LCI Industries Hits the Brakes as Sales Slump


For years, huge growth in the recreational vehicle industry helped support demand for the accessories and components that go into those vehicles. LCI Industries (NYSE:LCII) was a big beneficiary of the RV boom, and the company turned good times into impressive share-price gains. However, all good things come to an end, and in a business that’s notoriously cyclical, some saw it as just a matter of time before interest in recreational vehicles started to hit its limit.

Coming into Thursday’s fourth-quarter financial report, LCI investors expected that earnings might take a modest hit, but they still believed that sales would move higher. Instead, LCI’s top line gave up a bit of ground, and that has some investors more nervous than ever about 2019’s prospects.


The LCI logo: a black circle with stylized letters LCI inside.

Image source: LCI Industries.

LCI Industries faces a roadblock

LCI Industries’ fourth-quarter results weren’t as good as many had hoped. Revenue slumped 2% for the quarter to $536.6 million, which was worse than the 4% sales growth that most of those following the stock had expected to see. Adjusted net income of $20.8 million was down nearly a third from year-earlier levels, and that produced adjusted earnings of $0.82 per share, missing the consensus forecast among investors for $1.11 per share in profit.


What’s even worse is that the company got a huge boost from its acquisitions over the past year. Sales from those purchases amounted to $59.2 million, or roughly 11% of the company’s overall revenue. Without those acquisitions, revenue would have plunged by double-digit percentages from year-earlier levels.

Looking at the various segments in LCI’s business, it’s clear that things would’ve been far worse had it not been for the company’s moves to diversify its business exposure. In the key RV original equipment manufacturing segment, sales of travel trailers and fifth-wheel RVs were down 17% from year-earlier levels, and motor home-related revenue was off almost 6%. It took a massive 45% gain in OEM sales from adjacent industries like marine products to cushion the blow, as well as a nice boost of almost 25% in aftermarket product sales to prevent a full-scale sales collapse. From a bottom-line standpoint, operating profit for the OEM area was off 40% from year-ago levels, while aftermarket profits were up double-digit percentages.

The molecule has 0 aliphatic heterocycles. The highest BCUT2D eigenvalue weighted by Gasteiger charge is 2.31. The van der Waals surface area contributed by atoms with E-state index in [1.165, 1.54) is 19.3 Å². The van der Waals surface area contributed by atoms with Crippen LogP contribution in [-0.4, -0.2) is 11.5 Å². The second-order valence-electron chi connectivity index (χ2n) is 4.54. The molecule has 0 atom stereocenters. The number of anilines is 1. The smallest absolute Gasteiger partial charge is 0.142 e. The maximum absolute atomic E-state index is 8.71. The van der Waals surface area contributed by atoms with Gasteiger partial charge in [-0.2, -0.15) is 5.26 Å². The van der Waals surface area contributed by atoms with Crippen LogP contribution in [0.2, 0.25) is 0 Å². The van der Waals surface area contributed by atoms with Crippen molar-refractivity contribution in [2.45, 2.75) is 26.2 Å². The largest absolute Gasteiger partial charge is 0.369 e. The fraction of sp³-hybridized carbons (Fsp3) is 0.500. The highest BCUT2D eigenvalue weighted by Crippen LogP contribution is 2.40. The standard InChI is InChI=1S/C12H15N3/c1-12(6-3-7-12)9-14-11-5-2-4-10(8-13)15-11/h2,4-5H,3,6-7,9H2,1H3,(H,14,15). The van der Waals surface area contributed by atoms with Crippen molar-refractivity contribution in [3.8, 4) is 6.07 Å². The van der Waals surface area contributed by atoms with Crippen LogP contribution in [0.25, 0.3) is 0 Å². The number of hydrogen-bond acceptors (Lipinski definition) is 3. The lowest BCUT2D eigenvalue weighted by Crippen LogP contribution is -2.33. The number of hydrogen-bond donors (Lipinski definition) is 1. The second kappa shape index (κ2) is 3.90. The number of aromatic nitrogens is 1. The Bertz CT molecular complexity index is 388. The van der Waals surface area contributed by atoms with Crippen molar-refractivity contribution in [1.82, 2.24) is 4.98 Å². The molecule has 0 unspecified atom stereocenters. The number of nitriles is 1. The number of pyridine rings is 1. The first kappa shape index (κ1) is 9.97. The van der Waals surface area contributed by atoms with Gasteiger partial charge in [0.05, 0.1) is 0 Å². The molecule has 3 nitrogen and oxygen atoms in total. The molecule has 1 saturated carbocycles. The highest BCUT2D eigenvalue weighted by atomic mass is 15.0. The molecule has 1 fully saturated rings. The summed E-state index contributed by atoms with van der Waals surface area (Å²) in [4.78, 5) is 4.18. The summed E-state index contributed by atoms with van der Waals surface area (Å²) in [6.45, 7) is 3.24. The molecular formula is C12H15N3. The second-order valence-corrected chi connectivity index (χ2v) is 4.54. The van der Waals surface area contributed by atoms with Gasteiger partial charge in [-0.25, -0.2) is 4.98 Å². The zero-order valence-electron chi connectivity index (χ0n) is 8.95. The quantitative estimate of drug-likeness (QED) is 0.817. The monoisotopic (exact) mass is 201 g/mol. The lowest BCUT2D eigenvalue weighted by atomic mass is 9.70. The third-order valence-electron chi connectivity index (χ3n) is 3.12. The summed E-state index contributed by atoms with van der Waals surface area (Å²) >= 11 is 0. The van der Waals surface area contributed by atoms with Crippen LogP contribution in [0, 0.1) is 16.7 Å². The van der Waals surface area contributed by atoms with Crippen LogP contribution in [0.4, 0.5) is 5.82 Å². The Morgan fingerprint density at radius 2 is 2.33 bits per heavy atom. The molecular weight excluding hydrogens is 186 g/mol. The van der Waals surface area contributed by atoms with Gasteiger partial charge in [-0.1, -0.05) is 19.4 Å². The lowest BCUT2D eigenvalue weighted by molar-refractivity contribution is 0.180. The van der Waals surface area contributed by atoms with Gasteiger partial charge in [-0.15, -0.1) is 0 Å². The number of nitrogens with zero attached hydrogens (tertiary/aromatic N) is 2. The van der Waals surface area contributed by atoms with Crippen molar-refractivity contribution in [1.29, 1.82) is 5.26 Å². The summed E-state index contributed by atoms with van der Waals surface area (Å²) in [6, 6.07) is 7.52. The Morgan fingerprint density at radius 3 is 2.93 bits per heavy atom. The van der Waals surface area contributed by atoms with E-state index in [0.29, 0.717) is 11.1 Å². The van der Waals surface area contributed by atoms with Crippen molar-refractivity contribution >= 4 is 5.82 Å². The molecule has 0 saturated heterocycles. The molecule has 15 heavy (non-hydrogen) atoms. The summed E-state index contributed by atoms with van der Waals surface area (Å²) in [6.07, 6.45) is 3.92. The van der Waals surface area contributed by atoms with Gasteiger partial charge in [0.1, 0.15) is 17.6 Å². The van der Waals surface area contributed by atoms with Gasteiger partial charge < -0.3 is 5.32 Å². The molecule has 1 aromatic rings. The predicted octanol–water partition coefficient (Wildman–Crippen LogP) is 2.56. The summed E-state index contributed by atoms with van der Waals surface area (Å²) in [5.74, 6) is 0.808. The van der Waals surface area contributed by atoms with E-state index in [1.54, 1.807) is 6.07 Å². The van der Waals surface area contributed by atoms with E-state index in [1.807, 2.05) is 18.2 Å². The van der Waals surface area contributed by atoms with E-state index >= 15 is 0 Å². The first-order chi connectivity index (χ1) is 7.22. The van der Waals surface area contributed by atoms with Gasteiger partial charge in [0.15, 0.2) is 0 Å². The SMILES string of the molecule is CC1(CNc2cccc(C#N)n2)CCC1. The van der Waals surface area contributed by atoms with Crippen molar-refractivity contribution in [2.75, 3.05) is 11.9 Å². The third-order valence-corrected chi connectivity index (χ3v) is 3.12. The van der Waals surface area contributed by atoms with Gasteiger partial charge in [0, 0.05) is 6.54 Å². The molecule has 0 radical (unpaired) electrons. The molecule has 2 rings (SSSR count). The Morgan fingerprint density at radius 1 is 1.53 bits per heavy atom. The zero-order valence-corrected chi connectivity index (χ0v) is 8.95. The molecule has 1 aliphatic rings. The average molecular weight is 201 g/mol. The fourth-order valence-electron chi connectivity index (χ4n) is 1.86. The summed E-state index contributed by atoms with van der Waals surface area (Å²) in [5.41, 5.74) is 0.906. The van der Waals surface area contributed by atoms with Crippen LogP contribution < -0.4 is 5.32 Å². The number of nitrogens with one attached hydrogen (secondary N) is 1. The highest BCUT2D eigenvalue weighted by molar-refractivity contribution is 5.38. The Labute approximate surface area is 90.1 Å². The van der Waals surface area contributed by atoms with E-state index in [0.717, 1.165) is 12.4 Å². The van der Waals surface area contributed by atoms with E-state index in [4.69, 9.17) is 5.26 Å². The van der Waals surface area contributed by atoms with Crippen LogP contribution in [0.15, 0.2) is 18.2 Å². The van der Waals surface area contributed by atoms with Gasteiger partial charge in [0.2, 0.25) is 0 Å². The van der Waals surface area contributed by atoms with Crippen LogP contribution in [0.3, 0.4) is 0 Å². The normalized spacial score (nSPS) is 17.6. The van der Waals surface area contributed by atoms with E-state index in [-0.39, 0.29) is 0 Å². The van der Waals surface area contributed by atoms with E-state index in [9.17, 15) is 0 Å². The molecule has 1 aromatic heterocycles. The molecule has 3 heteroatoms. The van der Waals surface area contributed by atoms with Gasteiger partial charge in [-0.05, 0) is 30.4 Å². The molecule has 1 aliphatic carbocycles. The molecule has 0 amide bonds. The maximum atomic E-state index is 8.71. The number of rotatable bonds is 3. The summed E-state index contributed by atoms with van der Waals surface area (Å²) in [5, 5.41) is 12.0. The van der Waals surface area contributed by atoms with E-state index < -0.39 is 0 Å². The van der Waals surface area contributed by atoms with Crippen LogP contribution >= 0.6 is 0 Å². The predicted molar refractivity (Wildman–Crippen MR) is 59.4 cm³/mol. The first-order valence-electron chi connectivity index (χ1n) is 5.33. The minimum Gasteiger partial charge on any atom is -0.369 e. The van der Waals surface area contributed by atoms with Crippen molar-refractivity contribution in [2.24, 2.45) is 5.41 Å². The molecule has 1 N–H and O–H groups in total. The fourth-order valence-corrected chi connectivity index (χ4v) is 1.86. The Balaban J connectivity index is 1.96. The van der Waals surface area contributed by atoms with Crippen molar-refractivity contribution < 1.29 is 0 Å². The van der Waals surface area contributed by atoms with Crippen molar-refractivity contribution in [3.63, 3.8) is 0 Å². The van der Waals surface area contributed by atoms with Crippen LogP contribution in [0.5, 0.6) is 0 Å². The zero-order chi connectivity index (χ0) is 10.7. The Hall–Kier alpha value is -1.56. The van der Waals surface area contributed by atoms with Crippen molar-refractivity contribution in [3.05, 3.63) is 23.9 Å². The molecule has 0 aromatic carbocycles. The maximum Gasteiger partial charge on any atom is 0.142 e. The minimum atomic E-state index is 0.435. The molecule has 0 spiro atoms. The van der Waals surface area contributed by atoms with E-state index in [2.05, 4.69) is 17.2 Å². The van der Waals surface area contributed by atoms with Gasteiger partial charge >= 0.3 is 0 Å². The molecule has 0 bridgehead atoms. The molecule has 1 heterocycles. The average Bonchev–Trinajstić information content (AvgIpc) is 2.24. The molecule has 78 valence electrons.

LCI did see good market-share numbers. Content in each travel trailer and fifth-wheel RV that it provides components for rose in value by $187 to $3,450 per vehicle, with motor home RV content gains of $272 to $2,491. New-product introductions played a role in helping LCI get more from its relationships with manufacturers.

CEO Jason Lippert celebrated a good 2018 overall but admitted the changing conditions in the industry. “While we are confident in our ability to further execute on our strategy going forward,” Lippert said, “we are cognizant of the challenges that our business and industry have faced over the last 12 months.” The CEO pointed to actions taken to help deal with lower volume, including price increases to offset tariff costs and reduced spending on capital investments.


Can LCI recover?

LCI is optimistic about the future. As Lippert said, “We are confident we will continue to deliver solid financial and operating performance, as our entire team remains laser-focused on growth, penetrating new markets, and driving more value to our customers through unmatched innovation.”

Yet early results from 2019 didn’t add much confidence. January sales of $187 million were down 9% from last year’s January, and the company pointed to reduced production rates by original equipment manufacturers, as well as poor weather that held back RV shipments.

Investors weren’t pleased with the news, but even though LCI shares initially fell more than 10%, the stock clawed its way back to a loss of 4% at midday following the morning announcement. Despite nervousness about recent results, LCI has made a lot of progress over the long run, and investors seem confident that the company will be able to weather the current storm and generate good long-term results.